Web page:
Sponsered by Judy Citer, Sherry Simantov and Ruth Gross in honor of the yahrzeit of their beloved father, Yehudah Aryeh Ben Yehoshua a”h.
The Mitzvah: The positive commandment of bris milah, the circumcision covenant is performed on a male infant on the eighth day after birth. The procedure sees the removal of the foreskin and peeling back of the membrane on the male organ for what becomes the indelible mark of a Jew.
At the age of ninety-nine, G-d commanded Avraham to establish an everlasting covenant between Him and the patriarch’s offspring circumcising himself and thereafter every Jewish child on the eighth day (Genesis 17:1-14). Only in the aftermath of his operation, did Avraham and Sarah give birth to their son and ultimate heir: Yitzchak.
How does this mitzvah contain the concept of bris, the everlasting covenant forged between the Creator and His chosen nation? And why should this commandment – more than any other – attest to the everlasting relationship of Avraham’s descendants and G-d?
The first Jew willing to live and die for his belief in G-d, Avraham was selected to become progenitor of a segment of mankind – the chosen nation – whose existence would be exclusively dedicated to executing the will of the Master of the Universe and become a light onto the nations.
In a universe where darkness obscures the divine light, Avraham’s goal of spreading monotheism was to close the gap. As forefather of the Jewish people, he set out to breakdown the barriers distancing man from his Creator. This mission was immortalized through the indelible mark placed upon the Jew’s body. The foreskin covering the male organ represents the spiritual impediment and concealment within the world.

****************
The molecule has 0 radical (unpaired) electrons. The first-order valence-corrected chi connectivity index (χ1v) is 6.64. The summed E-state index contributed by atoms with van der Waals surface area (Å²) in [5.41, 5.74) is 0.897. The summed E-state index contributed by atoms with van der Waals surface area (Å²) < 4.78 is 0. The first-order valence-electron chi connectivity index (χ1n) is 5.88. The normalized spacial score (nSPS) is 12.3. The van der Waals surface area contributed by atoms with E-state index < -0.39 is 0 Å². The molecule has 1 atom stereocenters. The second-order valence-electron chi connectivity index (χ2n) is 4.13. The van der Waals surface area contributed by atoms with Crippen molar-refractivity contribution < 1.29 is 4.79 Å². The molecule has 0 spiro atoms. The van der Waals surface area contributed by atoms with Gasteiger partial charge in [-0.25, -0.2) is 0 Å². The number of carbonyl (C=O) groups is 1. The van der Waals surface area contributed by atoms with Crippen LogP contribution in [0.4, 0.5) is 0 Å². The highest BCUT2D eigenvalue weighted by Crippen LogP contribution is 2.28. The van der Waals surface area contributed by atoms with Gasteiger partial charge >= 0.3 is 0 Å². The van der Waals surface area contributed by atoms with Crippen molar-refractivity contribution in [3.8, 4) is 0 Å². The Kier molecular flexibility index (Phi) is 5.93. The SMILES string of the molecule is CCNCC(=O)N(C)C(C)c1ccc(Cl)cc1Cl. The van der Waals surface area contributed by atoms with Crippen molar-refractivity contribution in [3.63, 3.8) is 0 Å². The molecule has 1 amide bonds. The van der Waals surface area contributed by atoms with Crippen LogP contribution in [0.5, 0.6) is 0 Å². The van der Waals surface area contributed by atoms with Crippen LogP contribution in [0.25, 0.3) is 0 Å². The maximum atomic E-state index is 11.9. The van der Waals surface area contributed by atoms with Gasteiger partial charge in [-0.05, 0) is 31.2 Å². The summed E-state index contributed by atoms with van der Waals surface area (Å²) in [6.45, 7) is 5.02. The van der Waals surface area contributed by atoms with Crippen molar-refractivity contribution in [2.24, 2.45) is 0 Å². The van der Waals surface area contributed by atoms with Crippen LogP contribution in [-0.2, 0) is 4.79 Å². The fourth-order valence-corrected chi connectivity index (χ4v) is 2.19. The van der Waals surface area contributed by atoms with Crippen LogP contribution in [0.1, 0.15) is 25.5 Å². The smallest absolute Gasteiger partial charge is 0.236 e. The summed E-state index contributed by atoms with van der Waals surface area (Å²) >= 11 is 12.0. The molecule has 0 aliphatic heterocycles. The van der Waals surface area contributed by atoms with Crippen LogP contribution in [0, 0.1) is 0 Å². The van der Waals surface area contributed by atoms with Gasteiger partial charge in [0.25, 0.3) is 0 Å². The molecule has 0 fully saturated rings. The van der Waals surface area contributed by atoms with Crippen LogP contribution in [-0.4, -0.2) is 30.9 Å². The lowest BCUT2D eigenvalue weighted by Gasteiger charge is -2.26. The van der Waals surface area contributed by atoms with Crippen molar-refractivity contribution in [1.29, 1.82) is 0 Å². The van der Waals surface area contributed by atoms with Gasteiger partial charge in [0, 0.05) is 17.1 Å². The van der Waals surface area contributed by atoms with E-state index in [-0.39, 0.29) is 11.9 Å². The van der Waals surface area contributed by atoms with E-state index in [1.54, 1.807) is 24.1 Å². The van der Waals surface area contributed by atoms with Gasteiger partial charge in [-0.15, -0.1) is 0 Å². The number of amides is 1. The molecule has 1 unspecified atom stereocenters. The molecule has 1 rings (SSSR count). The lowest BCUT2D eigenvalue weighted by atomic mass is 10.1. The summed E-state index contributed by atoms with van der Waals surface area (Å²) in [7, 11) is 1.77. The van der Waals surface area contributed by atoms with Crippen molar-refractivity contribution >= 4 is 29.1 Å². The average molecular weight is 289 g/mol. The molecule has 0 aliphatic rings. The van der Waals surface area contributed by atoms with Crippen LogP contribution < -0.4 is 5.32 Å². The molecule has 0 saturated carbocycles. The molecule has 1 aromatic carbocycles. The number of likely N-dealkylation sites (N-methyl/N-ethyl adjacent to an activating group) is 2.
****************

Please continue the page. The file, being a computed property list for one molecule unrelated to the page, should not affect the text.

Bris milah combats the “blockage”; only through its removal, is man able to draw ever closer to G-d. This mitzvah is thus compared to offering a korban, sacrifice to G-d – the word korban from the root korov, “to draw close”. Taking this comparison further, Rabbeinu Bachya observes how the atonement from the blood on the altar corresponds to the blood draw from the wound at a bris. And just as an animal offering could only be brought once it was eight days old, similarly the child is circumcised on the eighth day.
Milah is the ultimate “bris”, the covenant between man and G-d – where each party is totally given over to the other. Their tenacity to observe G-d’s commandments became part of their national psyche. Their mutual love means that they will overcome any obstacle or obstruction. Conversely, a failure to circumcise – namely, a failure to identify with the national mission – results in the opposite of closeness: the punishment of kareis, excision where the person’s soul is cut away from his Source.
The “spiritual” distinction between Jew and gentile, explains the Sefer HaChinuch, finds expression in the unique sign of bris milah impressed upon the “physical” body of a Jew. This explains why this mitzvah is testimony to the Jewish nation’s special affinity to G-d starting with the first of the patriarchs: Avraham who subsequently fathered Yitzchak.
Placed on the organ of reproduction and sealed after the child’s birth, bris milah stands as a Jewish nation’s legacy to be passed down onto successive generations. Importantly it is the definition of the whole thrust of life. It goes to the heart of a Jew’s existence in this world – fully committed and devoted to their Creator and His Torah both in body and soul.
The “mark of distinction” for a Jew is the mitzvah of circumcision and the covenant that it represents. Text Copyright © 2005 by Rabbi Osher Chaim Levene and Torah.org.